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File:Procainamide Structural Formulae.png
Systematic (IUPAC) name
4-amino-N-(2-diethylaminoethyl) benzamide
Clinical data
  • US: C (Risk not ruled out)
Routes of
IV, IM, oral
Legal status
Legal status
  • UK: POM (Prescription only)
Pharmacokinetic data
Bioavailability 85% (oral)
Protein binding 15 to 20%
Metabolism Hepatic (CYP2D6-mediated)
Biological half-life ~2.5 to 4.5 hours
Excretion Renal
CAS Number 51-06-9
ATC code C01BA02 (WHO)
PubChem CID 4913
DrugBank APRD00509
Chemical data
Formula C13H21N3O
Molar mass 235.325 g/mol[[Script error: No such module "String".]]
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Procainamide (INN, pronounced /proʊˈkeɪnəmaɪd/; trade names Pronestyl, Procan, Procanbid) is a pharmaceutical antiarrhythmic agent used for the medical treatment of cardiac arrhythmias, classified by the Vaughan Williams classification system as class Ia.


It was introduced in 1951.[1]

Procanbid will no longer be manufactured.[2]


It blocks open sodium (Na+) channels and prolongs the cardiac action potential (outward potassium (K+) currents may be blocked). This results in slowed conduction, and ultimately the decreased rate of rise of the action potential, which may result in widening of QRS on electrocardiogram (ECG).


This drug is used for both supraventricular and ventricular arrhythmias. For example, it can be used to convert new-onset atrial fibrillation, though it is suboptimal for this purpose. It can also be used to treat Wolf-Parkinson-White syndrome by prolonging the refractory period of the accessory pathway. Typically use is secondary to lidocaine in patients who are allergic to lidocaine or dysrhythmias that are refractory to lidocaine.


Procainamide is administered intravenously or orally. When administered intravenously, a loading dose should first be given, though care should be taken not to cause hypotension. Procainamide's major active metabolite is N-acetyl procainamide (NAPA), which is approximately equipotent with the parent drug as an antiarrhythmic agent[3]. NAPA has an elimination half-life about twice that of procainamide, and it can reach somewhat higher plasma levels during chronic procainamide administration.[4] Loading dose is 100mg IV bolus given slowly over 5 minutes. Max dose is 17mg/kg. Use is discontinued when dysrhythmia is suppressed, or if hypotension ensues, QRS complex widens by 50% or more, or maximum dose is achieved.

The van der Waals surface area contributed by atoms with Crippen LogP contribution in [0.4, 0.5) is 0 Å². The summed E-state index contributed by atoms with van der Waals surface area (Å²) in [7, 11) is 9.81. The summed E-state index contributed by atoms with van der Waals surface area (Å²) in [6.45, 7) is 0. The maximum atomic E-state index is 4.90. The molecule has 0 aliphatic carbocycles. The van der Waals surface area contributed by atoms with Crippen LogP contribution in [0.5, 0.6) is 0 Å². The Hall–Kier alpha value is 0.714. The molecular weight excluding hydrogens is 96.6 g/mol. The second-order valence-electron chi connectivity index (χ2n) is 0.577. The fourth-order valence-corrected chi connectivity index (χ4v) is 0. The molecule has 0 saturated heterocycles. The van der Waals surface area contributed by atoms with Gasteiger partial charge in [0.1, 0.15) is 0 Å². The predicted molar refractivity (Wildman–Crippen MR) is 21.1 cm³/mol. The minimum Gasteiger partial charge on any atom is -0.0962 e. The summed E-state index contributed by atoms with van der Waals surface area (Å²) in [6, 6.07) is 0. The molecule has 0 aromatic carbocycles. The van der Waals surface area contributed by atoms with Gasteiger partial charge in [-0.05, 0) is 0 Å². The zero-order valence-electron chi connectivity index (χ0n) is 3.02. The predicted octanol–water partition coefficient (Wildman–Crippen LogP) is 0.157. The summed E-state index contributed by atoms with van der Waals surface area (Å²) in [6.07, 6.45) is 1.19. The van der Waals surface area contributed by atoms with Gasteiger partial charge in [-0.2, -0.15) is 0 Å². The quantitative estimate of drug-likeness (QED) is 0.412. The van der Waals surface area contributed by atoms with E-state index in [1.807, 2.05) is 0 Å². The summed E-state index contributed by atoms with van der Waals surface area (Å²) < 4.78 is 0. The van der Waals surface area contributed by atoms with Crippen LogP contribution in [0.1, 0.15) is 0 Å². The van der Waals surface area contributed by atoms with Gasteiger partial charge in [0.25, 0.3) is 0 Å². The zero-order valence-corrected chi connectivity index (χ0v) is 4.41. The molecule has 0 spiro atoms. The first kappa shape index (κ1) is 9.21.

Side effects

Adverse effects include rash, myalgia, hypersensitivity reactions (fever, agranulocytosis), Drug-Induced Lupus Erythematosus[5] (particularly in slow-acetylators), and proarrhythmic effects (e.g., torsades de pointes). Treatment with procainamide can cause antibody production against cellular components, accounting for the systemic lupus erythematosus-like adverse reactions.

External links


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es:Procainamida fr:Procaïnamide it:Procainamide ja:プロカインアミド pl:Prokainamid pt:Procainamida

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  3. Dutcher JS, Strong JM, Lucas SV, Lee WK, Atkinson AJ Jr. Procainamide and N-acetylprocainamide kinetics investigated simultaneously with stable isotope methodology. Clin Pharmacol Ther. 1977 Oct;22(4):447-57.
  4. Drayer DE, Reidenberg MM, Sevy RW. N-acetylprocainamide: an active metabolite of procainamide. Proc Soc Exp Biol Med. 1974 Jun;146(2):358-63.
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